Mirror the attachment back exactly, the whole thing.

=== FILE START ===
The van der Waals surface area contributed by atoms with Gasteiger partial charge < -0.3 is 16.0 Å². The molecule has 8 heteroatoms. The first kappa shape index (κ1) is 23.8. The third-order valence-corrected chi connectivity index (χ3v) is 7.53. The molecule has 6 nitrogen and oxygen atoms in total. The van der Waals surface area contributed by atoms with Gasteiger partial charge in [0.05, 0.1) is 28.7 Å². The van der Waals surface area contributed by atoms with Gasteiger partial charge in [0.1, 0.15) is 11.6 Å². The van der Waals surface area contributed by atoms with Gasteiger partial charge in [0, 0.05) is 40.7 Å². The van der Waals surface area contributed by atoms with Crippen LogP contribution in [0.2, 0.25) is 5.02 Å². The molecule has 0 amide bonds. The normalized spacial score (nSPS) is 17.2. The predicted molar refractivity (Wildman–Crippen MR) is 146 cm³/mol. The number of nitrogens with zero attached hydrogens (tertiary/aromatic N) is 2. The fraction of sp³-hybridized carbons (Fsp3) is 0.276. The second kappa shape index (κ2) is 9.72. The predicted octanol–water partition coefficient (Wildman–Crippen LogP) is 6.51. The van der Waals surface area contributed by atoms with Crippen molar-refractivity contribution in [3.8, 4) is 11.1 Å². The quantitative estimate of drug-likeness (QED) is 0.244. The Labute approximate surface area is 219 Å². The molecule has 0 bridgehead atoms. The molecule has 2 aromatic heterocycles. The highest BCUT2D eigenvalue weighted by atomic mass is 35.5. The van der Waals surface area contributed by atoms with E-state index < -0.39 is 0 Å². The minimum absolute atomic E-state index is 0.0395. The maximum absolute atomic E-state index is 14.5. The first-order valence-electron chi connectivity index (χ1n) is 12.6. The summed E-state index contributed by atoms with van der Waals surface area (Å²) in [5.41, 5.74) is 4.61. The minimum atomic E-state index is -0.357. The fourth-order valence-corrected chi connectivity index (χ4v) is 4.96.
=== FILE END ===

The van der Waals surface area contributed by atoms with Gasteiger partial charge < -0.3 is 16.0 Å². The molecule has 8 heteroatoms. The first kappa shape index (κ1) is 23.8. The third-order valence-corrected chi connectivity index (χ3v) is 7.53. The molecule has 6 nitrogen and oxygen atoms in total. The van der Waals surface area contributed by atoms with Gasteiger partial charge in [0.05, 0.1) is 28.7 Å². The van der Waals surface area contributed by atoms with Gasteiger partial charge in [0.1, 0.15) is 11.6 Å². The van der Waals surface area contributed by atoms with Gasteiger partial charge in [0, 0.05) is 40.7 Å². The van der Waals surface area contributed by atoms with Crippen LogP contribution in [0.2, 0.25) is 5.02 Å². The molecule has 0 amide bonds. The normalized spacial score (nSPS) is 17.2. The predicted molar refractivity (Wildman–Crippen MR) is 146 cm³/mol. The number of nitrogens with zero attached hydrogens (tertiary/aromatic N) is 2. The fraction of sp³-hybridized carbons (Fsp3) is 0.276. The second kappa shape index (κ2) is 9.72. The predicted octanol–water partition coefficient (Wildman–Crippen LogP) is 6.51. The van der Waals surface area contributed by atoms with Crippen molar-refractivity contribution in [3.8, 4) is 11.1 Å². The quantitative estimate of drug-likeness (QED) is 0.244. The Labute approximate surface area is 219 Å². The molecule has 0 bridgehead atoms. The molecule has 2 aromatic heterocycles. The highest BCUT2D eigenvalue weighted by atomic mass is 35.5. The van der Waals surface area contributed by atoms with E-state index < -0.39 is 0 Å². The minimum absolute atomic E-state index is 0.0395. The maximum absolute atomic E-state index is 14.5. The first-order valence-electron chi connectivity index (χ1n) is 12.6. The summed E-state index contributed by atoms with van der Waals surface area (Å²) in [5.41, 5.74) is 4.61. The minimum atomic E-state index is -0.357. The fourth-order valence-corrected chi connectivity index (χ4v) is 4.96.